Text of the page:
The Lafayette Club was founded in 1898 and started efforts to occupy the townhouse in 1912 (its deed was lost in the sinking of the Titanic causing a delay.) Well, club officials said Friday that they are closing its doors. The club operated as an exclusive men’s retreat for most of its history, accepting its first woman member in 1992 and its first black member in 1998. Background posts: 10 years ago, York’s exclusive Lafayette Club became less exclusive, Part I, Part II and Part III.
Times have simply left the Lafayette Club behind.
Here’s a story to illustrate a piece of that and why the club is closing .
A longtime businessman told me that when he moved here, he used the Lafayette Club as a place to work. In transition, he did not yet have an office. So he had access to a phone at the club. He could meet business associates there. He could host dinner meetings.
But such settings are no longer needed.
With cellphones and laptops, an office can be anywhere. It’s common for people looking for a place to work in between appointments to use Panera Bread or BAM and other such public places, often called third places.
Further, businesses are much stingier with expense accounts. And when such a business meal is indicated, York County has sufficient fine dining eateries to choose from.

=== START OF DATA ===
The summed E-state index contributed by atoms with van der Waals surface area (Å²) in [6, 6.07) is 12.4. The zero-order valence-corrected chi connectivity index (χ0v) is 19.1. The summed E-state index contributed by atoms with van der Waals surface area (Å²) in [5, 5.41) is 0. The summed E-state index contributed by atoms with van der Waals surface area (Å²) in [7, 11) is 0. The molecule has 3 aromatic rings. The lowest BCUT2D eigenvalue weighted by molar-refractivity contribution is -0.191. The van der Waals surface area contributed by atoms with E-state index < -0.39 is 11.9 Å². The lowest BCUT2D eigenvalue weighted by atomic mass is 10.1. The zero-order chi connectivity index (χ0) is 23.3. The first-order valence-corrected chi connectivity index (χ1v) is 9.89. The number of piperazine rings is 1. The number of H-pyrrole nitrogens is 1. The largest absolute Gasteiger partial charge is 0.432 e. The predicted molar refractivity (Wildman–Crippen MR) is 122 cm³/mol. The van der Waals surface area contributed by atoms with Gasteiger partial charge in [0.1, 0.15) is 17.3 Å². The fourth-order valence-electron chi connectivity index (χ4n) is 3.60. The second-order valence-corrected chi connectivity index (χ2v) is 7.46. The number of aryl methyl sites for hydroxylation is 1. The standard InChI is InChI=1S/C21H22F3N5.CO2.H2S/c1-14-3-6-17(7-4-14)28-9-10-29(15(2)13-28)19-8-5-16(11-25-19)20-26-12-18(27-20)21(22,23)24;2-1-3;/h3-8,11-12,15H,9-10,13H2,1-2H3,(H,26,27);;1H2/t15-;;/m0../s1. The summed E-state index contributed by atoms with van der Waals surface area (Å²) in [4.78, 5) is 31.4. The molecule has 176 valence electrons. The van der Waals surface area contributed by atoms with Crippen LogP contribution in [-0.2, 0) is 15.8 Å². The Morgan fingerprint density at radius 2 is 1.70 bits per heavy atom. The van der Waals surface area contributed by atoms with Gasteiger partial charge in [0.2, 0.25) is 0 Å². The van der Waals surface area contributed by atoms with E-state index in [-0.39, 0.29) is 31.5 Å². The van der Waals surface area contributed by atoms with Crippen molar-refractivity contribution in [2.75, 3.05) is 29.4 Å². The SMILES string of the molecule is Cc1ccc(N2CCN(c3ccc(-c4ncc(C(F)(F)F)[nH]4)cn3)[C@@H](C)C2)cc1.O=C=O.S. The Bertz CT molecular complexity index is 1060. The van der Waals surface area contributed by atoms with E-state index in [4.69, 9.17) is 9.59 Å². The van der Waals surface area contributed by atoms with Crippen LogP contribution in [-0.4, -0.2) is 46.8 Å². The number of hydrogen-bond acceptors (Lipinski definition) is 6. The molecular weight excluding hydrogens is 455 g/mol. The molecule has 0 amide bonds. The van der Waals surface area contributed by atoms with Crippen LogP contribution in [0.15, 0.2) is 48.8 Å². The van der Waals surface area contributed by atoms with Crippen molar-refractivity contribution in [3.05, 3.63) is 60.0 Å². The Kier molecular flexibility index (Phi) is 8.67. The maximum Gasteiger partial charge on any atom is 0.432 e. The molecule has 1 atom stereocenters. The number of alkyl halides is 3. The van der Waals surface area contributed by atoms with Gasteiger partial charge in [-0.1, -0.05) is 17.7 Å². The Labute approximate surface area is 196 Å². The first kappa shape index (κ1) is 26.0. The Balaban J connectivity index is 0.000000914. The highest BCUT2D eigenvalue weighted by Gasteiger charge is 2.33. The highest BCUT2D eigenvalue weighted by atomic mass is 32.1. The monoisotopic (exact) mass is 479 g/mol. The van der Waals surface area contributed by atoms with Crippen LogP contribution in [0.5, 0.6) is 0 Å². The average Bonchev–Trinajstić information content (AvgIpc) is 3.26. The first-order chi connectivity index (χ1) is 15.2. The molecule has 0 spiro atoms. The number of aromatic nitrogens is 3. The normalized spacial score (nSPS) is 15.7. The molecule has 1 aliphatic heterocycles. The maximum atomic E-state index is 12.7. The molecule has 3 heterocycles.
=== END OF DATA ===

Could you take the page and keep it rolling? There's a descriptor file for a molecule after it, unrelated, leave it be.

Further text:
The exclusivity the club offered for decades is no longer treasured or considered an asset in the business world. In fact, it’s a liability – and, really, always has been. Many people are becoming comfortable – in fact believe it desirable – to work and play with those different from themselves.
Putting this into computer terms, the club operated in a closed source manner in an increasingly open source world.
The closure of the Lafayette Club does provoke a sense of loss for many in the community.
But it’s not the club itself that is – or was – the asset. It’s the magnificent building. That’s what must be preserved and put to productive community use.
Here’s a Facebook post I put up wrapping up these themes:
“Do you think the days of private hangouts are giving way to more public ‘third places,’ Panera Bread and coffee shops, BAM and other bookstores, food courts at markethouses etc.? Where do you hang out when not at work or home?”
Feel free to comment below.
Also of interest
– For a look at the club’s most prominent furnishing, check out: Marquis de Lafayette.
The Lafayette Club building has a noted Civil War history. The home of P.A. and S. Small made it to the pages of history when diarist Cassandra Small wrote about Confederate Gen. John B. Gordon’s horseback visit as she stood on its front steps: York’s Lafayette Club: ‘It’s not your father’s club … It’s historic. But it’s not prehistoric’.